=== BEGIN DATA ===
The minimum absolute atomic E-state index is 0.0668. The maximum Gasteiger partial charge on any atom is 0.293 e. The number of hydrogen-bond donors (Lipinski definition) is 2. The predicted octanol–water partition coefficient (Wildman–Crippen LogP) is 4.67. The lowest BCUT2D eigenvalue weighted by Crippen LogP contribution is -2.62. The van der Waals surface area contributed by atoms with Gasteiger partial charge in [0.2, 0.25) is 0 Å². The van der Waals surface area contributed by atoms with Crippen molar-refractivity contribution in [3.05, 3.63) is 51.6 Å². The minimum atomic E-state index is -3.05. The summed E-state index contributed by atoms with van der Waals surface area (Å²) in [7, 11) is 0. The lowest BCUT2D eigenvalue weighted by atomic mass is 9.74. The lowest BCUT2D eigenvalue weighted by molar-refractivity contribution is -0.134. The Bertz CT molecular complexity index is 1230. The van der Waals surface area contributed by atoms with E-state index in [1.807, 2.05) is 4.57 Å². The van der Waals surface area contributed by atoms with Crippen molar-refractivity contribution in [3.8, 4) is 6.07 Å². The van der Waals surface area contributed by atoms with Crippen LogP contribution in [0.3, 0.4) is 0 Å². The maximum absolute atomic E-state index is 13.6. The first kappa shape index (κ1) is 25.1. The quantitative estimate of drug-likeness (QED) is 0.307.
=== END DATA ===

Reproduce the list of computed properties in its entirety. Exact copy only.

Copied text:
The minimum absolute atomic E-state index is 0.0668. The maximum Gasteiger partial charge on any atom is 0.293 e. The number of hydrogen-bond donors (Lipinski definition) is 2. The predicted octanol–water partition coefficient (Wildman–Crippen LogP) is 4.67. The lowest BCUT2D eigenvalue weighted by Crippen LogP contribution is -2.62. The van der Waals surface area contributed by atoms with Gasteiger partial charge in [0.2, 0.25) is 0 Å². The van der Waals surface area contributed by atoms with Crippen molar-refractivity contribution in [3.05, 3.63) is 51.6 Å². The minimum atomic E-state index is -3.05. The summed E-state index contributed by atoms with van der Waals surface area (Å²) in [7, 11) is 0. The lowest BCUT2D eigenvalue weighted by atomic mass is 9.74. The lowest BCUT2D eigenvalue weighted by molar-refractivity contribution is -0.134. The Bertz CT molecular complexity index is 1230. The van der Waals surface area contributed by atoms with E-state index in [1.807, 2.05) is 4.57 Å². The van der Waals surface area contributed by atoms with Crippen molar-refractivity contribution in [3.8, 4) is 6.07 Å². The van der Waals surface area contributed by atoms with Crippen LogP contribution in [0.3, 0.4) is 0 Å². The maximum absolute atomic E-state index is 13.6. The first kappa shape index (κ1) is 25.1. The quantitative estimate of drug-likeness (QED) is 0.307.